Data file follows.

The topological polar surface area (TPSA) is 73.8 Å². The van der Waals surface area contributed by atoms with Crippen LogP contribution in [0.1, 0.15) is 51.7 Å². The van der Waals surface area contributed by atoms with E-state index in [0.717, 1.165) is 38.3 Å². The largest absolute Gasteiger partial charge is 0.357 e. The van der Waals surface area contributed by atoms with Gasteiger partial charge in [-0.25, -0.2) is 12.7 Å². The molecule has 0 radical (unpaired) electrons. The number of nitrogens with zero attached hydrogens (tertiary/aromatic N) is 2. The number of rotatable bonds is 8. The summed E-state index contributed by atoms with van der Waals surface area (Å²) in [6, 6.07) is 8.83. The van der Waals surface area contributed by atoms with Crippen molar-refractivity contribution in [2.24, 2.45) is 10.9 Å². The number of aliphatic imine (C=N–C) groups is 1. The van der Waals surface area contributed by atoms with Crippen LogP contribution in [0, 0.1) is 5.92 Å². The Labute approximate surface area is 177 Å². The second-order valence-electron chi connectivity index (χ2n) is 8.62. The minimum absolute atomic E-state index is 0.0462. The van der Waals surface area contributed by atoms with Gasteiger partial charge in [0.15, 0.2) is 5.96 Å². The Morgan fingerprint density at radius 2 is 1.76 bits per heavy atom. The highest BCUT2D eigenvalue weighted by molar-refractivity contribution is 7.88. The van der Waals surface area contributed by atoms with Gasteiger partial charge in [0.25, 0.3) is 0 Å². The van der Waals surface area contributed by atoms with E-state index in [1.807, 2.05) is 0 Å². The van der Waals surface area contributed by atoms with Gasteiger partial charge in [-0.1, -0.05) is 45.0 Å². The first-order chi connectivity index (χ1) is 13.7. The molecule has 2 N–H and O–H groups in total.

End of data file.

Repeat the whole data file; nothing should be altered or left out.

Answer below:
The topological polar surface area (TPSA) is 73.8 Å². The van der Waals surface area contributed by atoms with Crippen LogP contribution in [0.1, 0.15) is 51.7 Å². The van der Waals surface area contributed by atoms with E-state index in [0.717, 1.165) is 38.3 Å². The largest absolute Gasteiger partial charge is 0.357 e. The van der Waals surface area contributed by atoms with Gasteiger partial charge in [-0.25, -0.2) is 12.7 Å². The molecule has 0 radical (unpaired) electrons. The number of nitrogens with zero attached hydrogens (tertiary/aromatic N) is 2. The number of rotatable bonds is 8. The summed E-state index contributed by atoms with van der Waals surface area (Å²) in [6, 6.07) is 8.83. The van der Waals surface area contributed by atoms with Crippen molar-refractivity contribution in [2.24, 2.45) is 10.9 Å². The number of aliphatic imine (C=N–C) groups is 1. The van der Waals surface area contributed by atoms with Crippen LogP contribution in [0, 0.1) is 5.92 Å². The Labute approximate surface area is 177 Å². The second-order valence-electron chi connectivity index (χ2n) is 8.62. The minimum absolute atomic E-state index is 0.0462. The van der Waals surface area contributed by atoms with Gasteiger partial charge in [0.15, 0.2) is 5.96 Å². The Morgan fingerprint density at radius 2 is 1.76 bits per heavy atom. The highest BCUT2D eigenvalue weighted by molar-refractivity contribution is 7.88. The van der Waals surface area contributed by atoms with Gasteiger partial charge in [0.25, 0.3) is 0 Å². The van der Waals surface area contributed by atoms with E-state index in [1.807, 2.05) is 0 Å². The van der Waals surface area contributed by atoms with Gasteiger partial charge in [-0.1, -0.05) is 45.0 Å². The first-order chi connectivity index (χ1) is 13.7. The molecule has 2 N–H and O–H groups in total.